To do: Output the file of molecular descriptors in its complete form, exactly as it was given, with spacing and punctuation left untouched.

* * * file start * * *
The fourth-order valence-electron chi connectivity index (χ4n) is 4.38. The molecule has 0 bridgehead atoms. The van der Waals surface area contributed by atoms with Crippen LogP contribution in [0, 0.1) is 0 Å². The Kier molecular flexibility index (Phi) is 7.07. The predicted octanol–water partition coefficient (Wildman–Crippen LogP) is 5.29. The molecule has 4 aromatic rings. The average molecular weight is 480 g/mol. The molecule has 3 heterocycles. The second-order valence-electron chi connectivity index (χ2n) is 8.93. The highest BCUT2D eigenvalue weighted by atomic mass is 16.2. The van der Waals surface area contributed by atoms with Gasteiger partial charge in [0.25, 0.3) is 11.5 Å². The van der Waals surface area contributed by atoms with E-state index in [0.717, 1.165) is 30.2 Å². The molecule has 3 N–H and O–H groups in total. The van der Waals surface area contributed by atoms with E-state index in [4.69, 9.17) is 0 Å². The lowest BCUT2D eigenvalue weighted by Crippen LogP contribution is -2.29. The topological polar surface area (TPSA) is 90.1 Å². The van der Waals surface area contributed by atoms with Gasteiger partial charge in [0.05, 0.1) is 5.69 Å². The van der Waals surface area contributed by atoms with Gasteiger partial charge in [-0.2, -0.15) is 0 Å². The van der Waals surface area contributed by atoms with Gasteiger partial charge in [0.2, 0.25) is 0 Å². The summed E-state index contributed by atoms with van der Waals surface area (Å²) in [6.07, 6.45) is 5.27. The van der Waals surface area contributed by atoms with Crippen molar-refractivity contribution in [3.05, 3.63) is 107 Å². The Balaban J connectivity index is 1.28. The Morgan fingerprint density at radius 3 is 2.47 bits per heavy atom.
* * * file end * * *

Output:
The fourth-order valence-electron chi connectivity index (χ4n) is 4.38. The molecule has 0 bridgehead atoms. The van der Waals surface area contributed by atoms with Crippen LogP contribution in [0, 0.1) is 0 Å². The Kier molecular flexibility index (Phi) is 7.07. The predicted octanol–water partition coefficient (Wildman–Crippen LogP) is 5.29. The molecule has 4 aromatic rings. The average molecular weight is 480 g/mol. The molecule has 3 heterocycles. The second-order valence-electron chi connectivity index (χ2n) is 8.93. The highest BCUT2D eigenvalue weighted by atomic mass is 16.2. The van der Waals surface area contributed by atoms with Gasteiger partial charge in [0.25, 0.3) is 11.5 Å². The van der Waals surface area contributed by atoms with E-state index in [0.717, 1.165) is 30.2 Å². The molecule has 3 N–H and O–H groups in total. The van der Waals surface area contributed by atoms with E-state index in [4.69, 9.17) is 0 Å². The lowest BCUT2D eigenvalue weighted by Crippen LogP contribution is -2.29. The topological polar surface area (TPSA) is 90.1 Å². The van der Waals surface area contributed by atoms with Gasteiger partial charge in [0.05, 0.1) is 5.69 Å². The van der Waals surface area contributed by atoms with Gasteiger partial charge in [-0.2, -0.15) is 0 Å². The van der Waals surface area contributed by atoms with Gasteiger partial charge in [0.2, 0.25) is 0 Å². The summed E-state index contributed by atoms with van der Waals surface area (Å²) in [6.07, 6.45) is 5.27. The van der Waals surface area contributed by atoms with Crippen molar-refractivity contribution in [3.05, 3.63) is 107 Å². The Balaban J connectivity index is 1.28. The Morgan fingerprint density at radius 3 is 2.47 bits per heavy atom.